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Submitted by ChenLiang on Fri, 09/02/2016 - 21:59



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Average: 5 (1 vote)

MicroRNAs (miRNAs) are small regulatory RNAs of approximately 22 nt. Although hundreds of miRNAs have been identified through experimental complementary DNA cloning methods and computational efforts, previous approaches could detect only abundantly expressed miRNAs or close homologs of previously identified miRNAs. Here, we introduce a probabilistic co-learning model for miRNA gene finding, ProMiR, which simultaneously considers the structure and sequence of miRNA precursors (pre-miRNAs). On 5-fold cross-validation with 136 referenced human datasets, the efficiency of the classification shows 73% sensitivity and 96% specificity. When applied to genome screening for novel miRNAs on human chromosomes 16, 17, 18 and 19, ProMiR effectively searches distantly homologous patterns over diverse pre-miRNAs, detecting at least 23 novel miRNA gene candidates. Importantly, the miRNA gene candidates do not demonstrate clear sequence similarity to the known miRNA genes. By quantitative PCR followed by RNA interference against Drosha, we experimentally confirmed that 9 of the 23 representative candidate genes express transcripts that are processed by the miRNA biogenesis enzyme Drosha in HeLa cells, indicating that ProMiR may successfully predict miRNA genes with at least 40% accuracy. Our study suggests that the miRNA gene family may be more abundant than previously anticipated, and confer highly extensive regulatory networks on eukaryotic cells.[1]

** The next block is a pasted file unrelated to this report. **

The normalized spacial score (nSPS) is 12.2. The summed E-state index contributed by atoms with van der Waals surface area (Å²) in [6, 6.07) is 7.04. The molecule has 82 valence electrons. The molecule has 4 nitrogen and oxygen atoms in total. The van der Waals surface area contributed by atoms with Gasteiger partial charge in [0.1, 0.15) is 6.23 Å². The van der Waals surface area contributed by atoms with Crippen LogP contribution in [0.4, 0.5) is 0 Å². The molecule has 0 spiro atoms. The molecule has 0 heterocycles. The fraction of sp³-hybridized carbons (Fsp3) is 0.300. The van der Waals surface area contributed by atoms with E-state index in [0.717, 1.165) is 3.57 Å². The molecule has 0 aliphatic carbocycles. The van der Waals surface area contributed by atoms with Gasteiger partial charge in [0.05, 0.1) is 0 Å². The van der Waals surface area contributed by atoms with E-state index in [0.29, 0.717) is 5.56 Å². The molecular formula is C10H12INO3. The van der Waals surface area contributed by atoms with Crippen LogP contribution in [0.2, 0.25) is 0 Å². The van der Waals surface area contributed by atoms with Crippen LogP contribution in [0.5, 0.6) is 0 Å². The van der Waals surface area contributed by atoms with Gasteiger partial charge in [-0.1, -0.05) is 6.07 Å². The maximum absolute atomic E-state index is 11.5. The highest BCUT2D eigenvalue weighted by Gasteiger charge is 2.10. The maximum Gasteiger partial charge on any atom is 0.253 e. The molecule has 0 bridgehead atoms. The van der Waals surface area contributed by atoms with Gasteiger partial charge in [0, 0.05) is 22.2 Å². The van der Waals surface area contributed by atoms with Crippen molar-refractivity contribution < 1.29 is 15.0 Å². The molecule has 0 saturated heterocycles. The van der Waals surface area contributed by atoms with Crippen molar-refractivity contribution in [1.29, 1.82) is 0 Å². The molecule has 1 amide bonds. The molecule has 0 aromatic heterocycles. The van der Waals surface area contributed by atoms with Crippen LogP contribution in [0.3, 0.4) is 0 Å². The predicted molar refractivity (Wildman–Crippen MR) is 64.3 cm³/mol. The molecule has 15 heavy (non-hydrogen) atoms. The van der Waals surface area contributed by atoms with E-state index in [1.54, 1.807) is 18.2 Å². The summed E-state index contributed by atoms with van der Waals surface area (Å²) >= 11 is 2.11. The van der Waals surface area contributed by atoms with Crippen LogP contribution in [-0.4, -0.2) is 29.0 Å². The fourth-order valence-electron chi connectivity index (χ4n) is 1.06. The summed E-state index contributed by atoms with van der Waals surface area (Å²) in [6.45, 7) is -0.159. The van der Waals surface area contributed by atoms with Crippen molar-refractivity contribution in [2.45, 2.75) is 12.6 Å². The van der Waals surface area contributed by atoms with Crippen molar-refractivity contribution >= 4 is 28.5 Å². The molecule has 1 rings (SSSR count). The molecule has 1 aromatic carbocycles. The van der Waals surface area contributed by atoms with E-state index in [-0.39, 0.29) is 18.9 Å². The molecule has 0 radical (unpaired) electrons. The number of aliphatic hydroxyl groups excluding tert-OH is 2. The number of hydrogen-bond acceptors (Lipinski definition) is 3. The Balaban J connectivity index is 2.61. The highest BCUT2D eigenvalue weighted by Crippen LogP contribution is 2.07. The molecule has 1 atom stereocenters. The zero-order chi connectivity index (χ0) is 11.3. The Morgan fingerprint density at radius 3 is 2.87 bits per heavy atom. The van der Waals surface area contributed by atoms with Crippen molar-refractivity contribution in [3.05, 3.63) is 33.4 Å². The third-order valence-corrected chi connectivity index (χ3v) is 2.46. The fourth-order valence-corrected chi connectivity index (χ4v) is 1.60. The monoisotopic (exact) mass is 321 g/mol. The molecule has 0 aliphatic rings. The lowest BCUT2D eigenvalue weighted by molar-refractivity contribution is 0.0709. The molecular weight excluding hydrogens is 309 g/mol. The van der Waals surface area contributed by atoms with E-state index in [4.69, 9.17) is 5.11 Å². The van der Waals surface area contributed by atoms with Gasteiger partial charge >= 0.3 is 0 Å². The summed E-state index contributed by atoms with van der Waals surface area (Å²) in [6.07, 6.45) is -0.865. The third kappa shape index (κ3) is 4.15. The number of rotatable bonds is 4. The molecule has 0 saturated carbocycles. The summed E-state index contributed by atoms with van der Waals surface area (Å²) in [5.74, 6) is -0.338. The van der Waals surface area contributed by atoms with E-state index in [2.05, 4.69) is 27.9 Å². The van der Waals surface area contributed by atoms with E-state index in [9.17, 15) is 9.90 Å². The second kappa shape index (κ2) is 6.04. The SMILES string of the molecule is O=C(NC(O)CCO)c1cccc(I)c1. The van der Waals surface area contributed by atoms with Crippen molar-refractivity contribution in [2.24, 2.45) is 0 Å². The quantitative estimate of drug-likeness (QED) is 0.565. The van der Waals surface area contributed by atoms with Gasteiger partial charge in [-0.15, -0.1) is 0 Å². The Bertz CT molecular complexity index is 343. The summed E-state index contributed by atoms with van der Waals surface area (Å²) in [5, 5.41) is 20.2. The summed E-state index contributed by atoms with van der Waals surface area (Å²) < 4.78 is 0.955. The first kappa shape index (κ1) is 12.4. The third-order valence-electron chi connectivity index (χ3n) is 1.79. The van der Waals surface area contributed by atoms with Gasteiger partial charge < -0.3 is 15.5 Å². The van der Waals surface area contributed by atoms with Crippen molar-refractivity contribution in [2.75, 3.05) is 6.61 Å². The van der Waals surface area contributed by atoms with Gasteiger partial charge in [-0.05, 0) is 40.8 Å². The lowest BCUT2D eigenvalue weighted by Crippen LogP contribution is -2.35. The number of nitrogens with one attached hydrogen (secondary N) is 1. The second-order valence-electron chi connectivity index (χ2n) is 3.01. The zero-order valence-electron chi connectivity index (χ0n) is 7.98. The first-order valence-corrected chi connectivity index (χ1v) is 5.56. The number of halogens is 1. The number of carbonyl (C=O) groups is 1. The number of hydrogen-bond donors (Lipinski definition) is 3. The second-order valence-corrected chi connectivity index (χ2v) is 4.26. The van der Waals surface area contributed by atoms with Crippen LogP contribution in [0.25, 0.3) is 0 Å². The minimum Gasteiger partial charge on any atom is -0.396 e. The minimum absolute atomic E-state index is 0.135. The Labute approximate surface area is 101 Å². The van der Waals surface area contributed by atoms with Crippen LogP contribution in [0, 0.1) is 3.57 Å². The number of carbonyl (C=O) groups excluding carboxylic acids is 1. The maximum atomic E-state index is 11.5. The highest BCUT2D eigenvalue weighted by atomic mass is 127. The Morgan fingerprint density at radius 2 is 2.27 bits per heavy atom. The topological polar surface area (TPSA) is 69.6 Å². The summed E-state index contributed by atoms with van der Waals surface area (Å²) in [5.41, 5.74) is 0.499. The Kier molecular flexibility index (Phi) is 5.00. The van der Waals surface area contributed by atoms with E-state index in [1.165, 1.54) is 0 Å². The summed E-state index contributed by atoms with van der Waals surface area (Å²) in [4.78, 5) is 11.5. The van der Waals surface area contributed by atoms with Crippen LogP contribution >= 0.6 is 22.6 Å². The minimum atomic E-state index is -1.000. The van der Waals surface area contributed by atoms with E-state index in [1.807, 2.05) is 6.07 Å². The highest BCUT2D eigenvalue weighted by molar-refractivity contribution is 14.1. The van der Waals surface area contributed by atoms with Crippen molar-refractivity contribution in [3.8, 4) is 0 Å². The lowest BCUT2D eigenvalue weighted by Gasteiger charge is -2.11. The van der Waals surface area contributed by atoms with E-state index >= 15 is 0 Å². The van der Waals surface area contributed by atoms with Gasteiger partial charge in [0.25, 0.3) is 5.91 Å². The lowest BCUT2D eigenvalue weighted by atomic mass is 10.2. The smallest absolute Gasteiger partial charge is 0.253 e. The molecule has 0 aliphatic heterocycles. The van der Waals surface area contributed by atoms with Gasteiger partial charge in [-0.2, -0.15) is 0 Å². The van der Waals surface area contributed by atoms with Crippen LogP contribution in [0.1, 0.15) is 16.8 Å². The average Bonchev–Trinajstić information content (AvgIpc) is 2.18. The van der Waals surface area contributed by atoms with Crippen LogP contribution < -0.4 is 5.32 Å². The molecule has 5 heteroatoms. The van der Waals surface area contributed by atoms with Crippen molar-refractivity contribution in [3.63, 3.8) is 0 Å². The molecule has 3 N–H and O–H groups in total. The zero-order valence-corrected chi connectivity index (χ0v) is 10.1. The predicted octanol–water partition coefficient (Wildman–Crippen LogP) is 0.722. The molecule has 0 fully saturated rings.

ProMiR is a web-based service for the prediction of potential microRNAs (miRNAs) in a query sequence of 60-150 nt, using a probabilistic colearning model. Identification of miRNAs requires a computational method to predict clustered and nonclustered, conserved and nonconserved miRNAs in various species. Here we present an improved version of ProMiR for identifying new clusters near known or unknown miRNAs. This new version, ProMiR II, integrates additional evidence, such as free energy data, G/C ratio, conservation score and entropy of candidate sequences, for more controllable prediction of miRNAs in mouse and human genomes. It also provides a wider range of services, e.g. the prediction of miRNA genes in long nonrelated sequences such as viral genomes. Importantly, we have validated this method using several case studies. All data used in ProMiR II are structured in the MySQL database for efficient analysis. The ProMiR II web server is available at[2]